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Low-tech and High-touch
Pet therapy in the courts is a new tool for victims


A chain of traumatic events landed a five-year-old boy and his mom in a homeless shelter, where things turned even more tragic. The little boy was sexually abused by another kid staying at the shelter.

Thinking about how best to prepare her young client for the intimidating court process looming ahead, Helene Potlock, victim/witness assistance program director for the state attorney of the Second Judicial Circuit, was ready to try something completely new.

“I talked to his mom and said, ‘What do you think about bringing in a dog? Do you think your son would like that?’”

As it turned out, the little boy was heartbroken that he’d been forced to give up his own beloved small dog when they’d moved into the shelter.

“So to bring in the dog was the just the best thing in the world,” Potlock recalled. “His face just lit up when we even mentioned it.”

On the day of the deposition, along came Tallahassee lawyer Bobbie Jo Finer on one end of a leash and her little Dachshund Piper Laurie on the other.

Piper immediately pads over to the little boy sitting on the floor in the state attorney’s children’s play area and covers his face with licks and kisses.

The little boy flashed an ear-to-ear grin.

“So, you know, on a day that could have been very traumatic and tense and awful, he couldn’t wait to come back to the courthouse if he got to see Piper again,” Potlock said. The Pet Therapy in the Courts Program is unique in the Second Circuit, where 15 teams of volunteers and their specially trained and certified Companions for Therapy (ComForT) dogs help victims of violent crimes and children in dependency court feel less scared about testifying or talking to the judge.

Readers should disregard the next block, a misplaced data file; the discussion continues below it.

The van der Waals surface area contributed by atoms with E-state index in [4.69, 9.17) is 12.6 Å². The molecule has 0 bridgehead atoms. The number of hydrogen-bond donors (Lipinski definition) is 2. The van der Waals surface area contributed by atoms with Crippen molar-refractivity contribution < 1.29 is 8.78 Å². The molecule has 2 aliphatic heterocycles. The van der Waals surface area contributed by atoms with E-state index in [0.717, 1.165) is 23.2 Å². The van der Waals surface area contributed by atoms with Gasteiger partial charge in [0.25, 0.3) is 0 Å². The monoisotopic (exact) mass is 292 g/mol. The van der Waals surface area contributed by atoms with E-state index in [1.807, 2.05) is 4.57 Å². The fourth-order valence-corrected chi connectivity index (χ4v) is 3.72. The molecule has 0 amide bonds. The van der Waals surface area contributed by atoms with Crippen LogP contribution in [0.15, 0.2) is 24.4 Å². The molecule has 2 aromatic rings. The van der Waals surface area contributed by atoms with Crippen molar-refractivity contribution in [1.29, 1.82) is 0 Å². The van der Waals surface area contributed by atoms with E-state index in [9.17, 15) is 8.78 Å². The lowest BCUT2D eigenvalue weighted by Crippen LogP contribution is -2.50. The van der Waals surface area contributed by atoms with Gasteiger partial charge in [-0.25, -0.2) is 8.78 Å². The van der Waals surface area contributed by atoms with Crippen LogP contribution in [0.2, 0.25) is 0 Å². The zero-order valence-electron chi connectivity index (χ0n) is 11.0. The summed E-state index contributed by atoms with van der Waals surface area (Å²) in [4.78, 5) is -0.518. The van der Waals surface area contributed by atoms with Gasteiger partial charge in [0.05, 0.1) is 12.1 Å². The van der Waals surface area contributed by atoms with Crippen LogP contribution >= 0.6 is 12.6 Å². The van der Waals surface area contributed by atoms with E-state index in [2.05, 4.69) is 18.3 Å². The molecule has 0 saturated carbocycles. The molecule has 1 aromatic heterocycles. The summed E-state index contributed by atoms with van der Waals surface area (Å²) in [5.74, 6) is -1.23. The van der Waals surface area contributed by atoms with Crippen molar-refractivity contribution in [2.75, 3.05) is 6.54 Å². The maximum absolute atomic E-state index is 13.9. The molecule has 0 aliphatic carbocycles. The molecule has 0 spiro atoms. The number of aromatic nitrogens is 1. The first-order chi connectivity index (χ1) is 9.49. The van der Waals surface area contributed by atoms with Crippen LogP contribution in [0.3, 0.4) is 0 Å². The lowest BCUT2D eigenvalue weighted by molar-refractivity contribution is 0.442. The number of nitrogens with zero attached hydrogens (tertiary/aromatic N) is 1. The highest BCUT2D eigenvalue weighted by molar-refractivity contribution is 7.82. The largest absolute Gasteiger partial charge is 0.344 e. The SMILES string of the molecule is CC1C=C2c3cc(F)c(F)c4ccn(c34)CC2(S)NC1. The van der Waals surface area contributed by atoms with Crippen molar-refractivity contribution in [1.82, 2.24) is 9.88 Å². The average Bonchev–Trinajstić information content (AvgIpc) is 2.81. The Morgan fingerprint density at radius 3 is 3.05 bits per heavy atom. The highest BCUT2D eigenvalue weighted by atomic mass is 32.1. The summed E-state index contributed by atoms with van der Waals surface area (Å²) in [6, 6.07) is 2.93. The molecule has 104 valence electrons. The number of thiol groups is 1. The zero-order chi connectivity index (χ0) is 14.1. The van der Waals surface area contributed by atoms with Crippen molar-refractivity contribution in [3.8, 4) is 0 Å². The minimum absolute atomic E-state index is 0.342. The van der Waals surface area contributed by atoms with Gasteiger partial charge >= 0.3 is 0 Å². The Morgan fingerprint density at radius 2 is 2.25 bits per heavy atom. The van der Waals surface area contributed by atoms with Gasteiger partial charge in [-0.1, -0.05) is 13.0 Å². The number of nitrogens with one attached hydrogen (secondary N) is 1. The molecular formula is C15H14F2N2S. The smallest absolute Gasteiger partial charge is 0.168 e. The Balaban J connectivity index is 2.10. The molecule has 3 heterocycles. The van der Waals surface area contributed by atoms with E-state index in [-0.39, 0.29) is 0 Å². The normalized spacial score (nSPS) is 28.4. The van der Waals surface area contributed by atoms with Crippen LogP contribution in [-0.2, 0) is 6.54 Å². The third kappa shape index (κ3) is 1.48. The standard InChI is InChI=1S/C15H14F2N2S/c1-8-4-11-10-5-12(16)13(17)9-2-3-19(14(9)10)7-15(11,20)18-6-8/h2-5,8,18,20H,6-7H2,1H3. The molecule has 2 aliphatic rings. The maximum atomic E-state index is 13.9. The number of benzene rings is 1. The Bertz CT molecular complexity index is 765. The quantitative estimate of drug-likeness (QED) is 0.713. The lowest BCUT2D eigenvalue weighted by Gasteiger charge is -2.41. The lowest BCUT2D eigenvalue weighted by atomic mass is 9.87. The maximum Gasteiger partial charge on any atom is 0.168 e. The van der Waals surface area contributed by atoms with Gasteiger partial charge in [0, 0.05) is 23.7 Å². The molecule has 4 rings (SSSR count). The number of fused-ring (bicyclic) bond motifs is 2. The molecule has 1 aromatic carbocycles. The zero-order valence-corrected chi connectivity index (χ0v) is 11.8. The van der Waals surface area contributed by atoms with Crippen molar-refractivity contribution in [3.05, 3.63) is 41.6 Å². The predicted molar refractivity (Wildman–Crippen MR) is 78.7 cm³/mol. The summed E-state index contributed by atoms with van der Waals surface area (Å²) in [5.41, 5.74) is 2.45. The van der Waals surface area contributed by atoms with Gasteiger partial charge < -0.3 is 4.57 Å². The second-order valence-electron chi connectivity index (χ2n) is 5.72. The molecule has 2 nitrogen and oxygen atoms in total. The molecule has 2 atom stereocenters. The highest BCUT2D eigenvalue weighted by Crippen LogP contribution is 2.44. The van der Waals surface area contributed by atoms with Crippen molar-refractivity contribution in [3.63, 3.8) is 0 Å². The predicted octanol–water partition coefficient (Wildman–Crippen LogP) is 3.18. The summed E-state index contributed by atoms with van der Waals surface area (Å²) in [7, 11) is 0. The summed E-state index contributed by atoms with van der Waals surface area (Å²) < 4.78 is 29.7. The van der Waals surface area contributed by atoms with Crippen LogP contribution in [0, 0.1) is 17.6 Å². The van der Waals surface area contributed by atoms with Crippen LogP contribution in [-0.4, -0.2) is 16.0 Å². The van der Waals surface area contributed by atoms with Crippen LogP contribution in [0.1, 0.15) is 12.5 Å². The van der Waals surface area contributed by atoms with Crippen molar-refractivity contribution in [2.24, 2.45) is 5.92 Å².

“Our role is to spend time with the victim while they are either waiting to do a deposition or go into court and testify, knowing they are going to have to see the abuser,” said Finer, recently retired after 22 years as assistant general counsel for the Department of Community Affairs.

The owner of five Dachshunds and foster mom to four others, Finer employs Piper, the frisky one who can’t hold her licker, and Honey Girl, the mellow one with the wiggly tail, as therapy dogs for the courts.

She’ll never forget the deposition of a 14-year-old girl testifying about sexual abuse.

“She sat there with Honey Girl in her lap, and I sat quietly nearby holding Honey’s leash. The young woman stroked her the whole time she was giving testimony. This little dog helped her relax. It helped her get through it.”

And the defense attorney didn’t object.

“People see they are getting better testimony, and it’s a good thing for both sides,” Finer said.

In the Tallahassee area, 146 ComForT dog teams have long been used to cheer up the elderly in nursing homes, help motivate stroke victims at the hospital learning to walk again and even encourage school children to read.

But it was a new trick to bring the dogs to court, making the most of what dog lovers already know: Petting a dog has a soothing effect; hugging a dog is a pleasant distraction. Going to court is intimidating for anyone, and especially so for young child victims. So why not use dogs in court?

Dog Day at Dependency Court

Wakulla County Judge Jill Walker seized the opportunity to bring dogs to dependency court in December.

“Dogs are working the halls, so to speak,” Judge Walker said of her emphasis on family-centered hearings. While waiting for their cases to be called, children and their family members wait in a grand jury room with a guardian ad litem, or by court appointment for the suit. Children are given free books and their own quilt handmade by elderly volunteers. And a dog wags a tail nearby, ready for petting and hugs.

“The dogs really, really help relax the kids and give them something to have fun with and occupy them while they are waiting to come into the courtroom,” Walker said. “The result is that when I get people coming into court, they are not loaded for bear. It makes my job easier. It gives me an entry way, and we talk about the dogs. I’ll ask: ‘Which dog do we have in the hall today? Did you like the dog?’ And they see I’m not the judge from the old-timey movies that they need to be afraid of.”




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